Judy. Hobart was sold to Illinois Tool Works (ITW) several years ago. The Kitchenaid product line was sold to Whirlpool Corp. several years ago too.
The new N-50 mixers have a motor that is designed by Hobart, but no longer built by Hobart. Last year Hobart began out-sourcing approx. 12-15% of their componnents to Asia. Their parts catalog does not show anything but metal gears. I suspect the new motors have been built in Asia. Wattage is not the output of the motor, but how much power it takes to run the motor and is no indication of how much power goes into your mixing bowl. The true measure of mixing power is horsepower. The N-50 motors are rated at 1/6 HP. Wattage claims by mixer manufacturers is a complete snowjob, and they all do it. Consumers have no protection as a result of this policy. It is a marketing ploy to make you believe that this indicates output power. Shame on all of them! Most componnents of the new N-50's are still manufactured in the USA.
I see that you've done some homework on Kitchenaid Mixers. I wish I had before I bought mine. Yes, they have a plastic transmission housing, and yes, they fail under strong loads demanded by bread dough and stiff cookie dough mixtures (my HD Professional 450 watts failed 5 months out of warranty, after only 30 uses making bread). Go to the www.consumeraffairs.com
website and search for Kitchenaid mixer problems and reviews and brace yourself for a shock.
My mixer failed on Oct. 28th. and I had to fight tooth and nail with Kitchenaid to get them to re-imburse me for the cost of the parts that were destroyed by the housing failure. Here we are in 2009 and I'm still waiting for one more part. Kitchenaid parts take at least a month to arrive (in my experience).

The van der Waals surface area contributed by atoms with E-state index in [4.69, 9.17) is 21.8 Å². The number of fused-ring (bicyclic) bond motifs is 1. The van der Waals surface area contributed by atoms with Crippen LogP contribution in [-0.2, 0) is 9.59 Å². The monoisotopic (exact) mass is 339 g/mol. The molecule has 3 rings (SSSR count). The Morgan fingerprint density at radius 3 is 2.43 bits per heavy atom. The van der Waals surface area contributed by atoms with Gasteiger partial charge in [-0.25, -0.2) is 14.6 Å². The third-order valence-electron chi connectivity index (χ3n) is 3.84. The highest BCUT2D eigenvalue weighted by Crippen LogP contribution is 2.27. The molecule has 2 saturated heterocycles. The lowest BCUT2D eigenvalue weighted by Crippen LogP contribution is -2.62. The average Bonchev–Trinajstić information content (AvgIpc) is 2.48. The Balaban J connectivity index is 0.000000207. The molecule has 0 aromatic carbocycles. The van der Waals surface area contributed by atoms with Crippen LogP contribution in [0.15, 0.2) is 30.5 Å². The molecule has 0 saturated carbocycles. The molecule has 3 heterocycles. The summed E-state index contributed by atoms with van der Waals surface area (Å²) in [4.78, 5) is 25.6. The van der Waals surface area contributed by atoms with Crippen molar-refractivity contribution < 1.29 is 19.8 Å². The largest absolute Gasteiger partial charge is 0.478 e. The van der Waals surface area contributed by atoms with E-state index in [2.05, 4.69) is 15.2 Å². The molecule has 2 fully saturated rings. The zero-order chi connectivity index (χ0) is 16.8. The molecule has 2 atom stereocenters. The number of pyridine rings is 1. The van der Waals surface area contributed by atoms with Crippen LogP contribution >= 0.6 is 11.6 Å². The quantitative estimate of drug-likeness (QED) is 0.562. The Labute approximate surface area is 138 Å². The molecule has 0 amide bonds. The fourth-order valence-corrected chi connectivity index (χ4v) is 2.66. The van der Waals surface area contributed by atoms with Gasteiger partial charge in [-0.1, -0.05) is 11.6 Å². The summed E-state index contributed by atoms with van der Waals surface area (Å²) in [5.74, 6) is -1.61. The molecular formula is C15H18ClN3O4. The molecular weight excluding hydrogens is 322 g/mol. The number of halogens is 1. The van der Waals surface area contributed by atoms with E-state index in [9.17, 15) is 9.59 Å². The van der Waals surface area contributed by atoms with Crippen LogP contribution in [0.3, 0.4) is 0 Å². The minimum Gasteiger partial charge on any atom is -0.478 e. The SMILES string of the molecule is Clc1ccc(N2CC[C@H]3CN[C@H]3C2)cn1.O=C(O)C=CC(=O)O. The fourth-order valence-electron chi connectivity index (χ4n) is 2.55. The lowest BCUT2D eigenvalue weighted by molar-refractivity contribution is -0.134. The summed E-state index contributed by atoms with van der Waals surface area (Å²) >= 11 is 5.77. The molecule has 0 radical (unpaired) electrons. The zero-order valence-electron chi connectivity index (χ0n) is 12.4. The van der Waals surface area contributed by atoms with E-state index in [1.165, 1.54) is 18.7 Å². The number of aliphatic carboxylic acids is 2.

I didn't do the research on mixers until mine failed. Since then I've purchased an older Hobart N-50 (with a motor BUILT by Hobart), and this is what I recommend you do, as it will save you much grief down the road. Mine was manufactured in 1990 and only needed. re-greasing to make it like new.
You can find them often on eBay but will have to buy without trying them. Try to find one that is newer rather than older, as a rebuild will get very expensive. I got mine from a Rest. Equip. Wholesaler and was able to try it out in all gears. The previous post (solution) was correct in saying that you should look for one that has a black knob on the shifter handle, this will be a newer one as opposed to an ancient one with an all metal shift lever and potentially worn out innards. If you find one, take it to Hobart, or a Hobart tech can come to you (check service rate) have the unit cleaned, inspected and re-greased. Sit back and take comfort in the fact that these mixers were built like a tank, and will probably outlast you.
Most of all. Good luck, and happy hunting. ricardok45